Mayor Michael Bloomberg does not have to travel all the way to Douglaston to choose from a selection of more than 600 artisanal cheeses or 70 different types of olives, so the fact that he is expected to attend the opening of the neighborhood’s new Fairway Market next week is a testament to the excitement the food store is stirring up in Queens.
The iconic grocery store whose flagship store on Broadway and 74th Street in Manhattan has been drawing devoted customers since the 1930s now has eight stores in the tri-state area. It has a reputation for offering a vast combination of specialty, organic and traditional food items at competitive prices.
A spokeswoman for the market said Bloomberg is expected to join Howard Glickberg and his son Dan Glickberg, third- and fourth-generation members of the company’s founding family, for a ribbon-cutting ceremony Nov. 16 at 10 a.m.
The store was originally planning to open to its doors to shoppers at 8 a.m. Nov. 16, but the spokeswoman said it will now open after the ribbon-cutting ceremony that day.
With parking for more than 400 cars on its lot near the intersection of Douglaston Parkway and the Long Island Expressway, Douglaston’s newest food market certainly offers more parking for the mayor’s SUVs than does the Fairway near his home on the Upper East Side.
The store will open the doors on its newly renovated, 56,000-square-foot building after the ceremeony for shoppers who want to grab the day’s first cup of coffee roasted on premises or some of the store-made mozzarella.
The market is planning to fire up its huge bakery ovens later this week so they are ready to go next week.
The front of the store, where the walls are covered with a floor-to-ceiling mural of flowers, will be filled with fresh produce.
It has a 30-foot-long organic, frozen food section and 20 registers up front.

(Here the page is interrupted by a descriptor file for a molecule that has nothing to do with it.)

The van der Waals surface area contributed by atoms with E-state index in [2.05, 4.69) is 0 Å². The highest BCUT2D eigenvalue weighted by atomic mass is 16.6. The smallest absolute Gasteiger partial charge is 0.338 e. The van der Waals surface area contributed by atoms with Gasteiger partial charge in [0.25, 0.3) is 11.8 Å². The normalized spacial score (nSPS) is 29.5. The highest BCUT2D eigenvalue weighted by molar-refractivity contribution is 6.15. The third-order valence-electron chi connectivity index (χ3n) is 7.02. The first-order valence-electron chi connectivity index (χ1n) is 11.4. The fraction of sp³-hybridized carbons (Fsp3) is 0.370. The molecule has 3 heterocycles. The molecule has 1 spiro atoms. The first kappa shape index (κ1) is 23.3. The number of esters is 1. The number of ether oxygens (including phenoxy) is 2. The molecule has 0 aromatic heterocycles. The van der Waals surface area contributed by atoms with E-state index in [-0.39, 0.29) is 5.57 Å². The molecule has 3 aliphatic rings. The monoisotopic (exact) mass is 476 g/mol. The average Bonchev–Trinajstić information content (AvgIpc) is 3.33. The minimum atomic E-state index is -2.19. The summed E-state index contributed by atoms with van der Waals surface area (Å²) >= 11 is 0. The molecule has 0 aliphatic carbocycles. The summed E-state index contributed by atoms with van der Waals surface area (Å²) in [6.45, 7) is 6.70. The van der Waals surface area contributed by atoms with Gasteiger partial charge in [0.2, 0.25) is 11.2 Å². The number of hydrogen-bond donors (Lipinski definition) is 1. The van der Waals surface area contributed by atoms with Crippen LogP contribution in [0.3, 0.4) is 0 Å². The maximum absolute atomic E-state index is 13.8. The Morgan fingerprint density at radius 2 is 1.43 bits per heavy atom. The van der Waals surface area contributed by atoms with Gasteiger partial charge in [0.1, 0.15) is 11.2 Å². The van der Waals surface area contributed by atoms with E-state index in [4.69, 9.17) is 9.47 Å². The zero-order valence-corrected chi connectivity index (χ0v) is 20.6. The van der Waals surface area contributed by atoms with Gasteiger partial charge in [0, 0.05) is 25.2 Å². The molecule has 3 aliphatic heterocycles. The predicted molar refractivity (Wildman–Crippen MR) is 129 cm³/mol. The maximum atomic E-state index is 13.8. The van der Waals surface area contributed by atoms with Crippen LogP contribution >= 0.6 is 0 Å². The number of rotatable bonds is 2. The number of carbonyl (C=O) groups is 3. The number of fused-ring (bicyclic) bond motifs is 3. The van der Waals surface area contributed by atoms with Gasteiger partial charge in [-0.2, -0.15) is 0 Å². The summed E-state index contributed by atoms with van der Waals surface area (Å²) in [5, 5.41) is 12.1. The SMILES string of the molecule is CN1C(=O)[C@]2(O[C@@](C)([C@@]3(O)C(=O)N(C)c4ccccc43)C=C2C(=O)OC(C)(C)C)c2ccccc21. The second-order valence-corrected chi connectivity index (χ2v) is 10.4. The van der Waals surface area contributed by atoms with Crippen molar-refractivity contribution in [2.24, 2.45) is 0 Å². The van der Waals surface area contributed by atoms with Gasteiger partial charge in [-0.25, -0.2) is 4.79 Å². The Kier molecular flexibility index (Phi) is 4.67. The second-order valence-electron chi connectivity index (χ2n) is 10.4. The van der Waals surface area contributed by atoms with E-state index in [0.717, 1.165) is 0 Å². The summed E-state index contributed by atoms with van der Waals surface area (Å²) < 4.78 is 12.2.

“Every second counts up here,” Dan Glickberg said.
City Councilman Mark Weprin (D-Oakland Gardens) said he knew of many people, his wife included, who travel to Long Island to shop at the Fairway in Plainview.
“I’m sure they’ll be delighted to stay at home and support Fairway and Queens,” he said. “Maybe we’ll even get a few people from Long Island.”
Weprin said he was involved in the process to make sure a Best Buy did not go in the location of the old Waldbaum’s and that instead a food market took its place.
“I’m very excited,” he said. “It’s been a long battle and a struggle on the part of a lot of people.”
Fairway announced it filled more than 400 jobs to staff the store, which will include a café, a kosher bakery, a vast selection of gluten-free groceries and frozen foods and a full-service catering department.
“It certainly would be good for the area,” Weprin said. “There’s the movie theater, Grimaldi’s and the dentist office. I’m sure they will all benefit from having more traffic in the shopping center.”
Reach reporter Rich Bockmann by e-mail at rbockmann@
©2011 Community News Group
By submitting this comment, you agree to the following terms:
You agree that you, and not TimesLedger.com or its affiliates, are fully responsible for the content that you post. You agree not to post any abusive, obscene, vulgar, slanderous, hateful, threatening or sexually-oriented material or any material that may violate applicable law; doing so may lead to the removal of your post and to your being permanently banned from posting to the site. You grant to TimesLedger.com the royalty-free, irrevocable, perpetual and fully sublicensable license to use, reproduce, modify, adapt, publish, translate, create derivative works from, distribute, perform and display such content in whole or in part world-wide and to incorporate it in other works in any form, media or technology now known or later developed.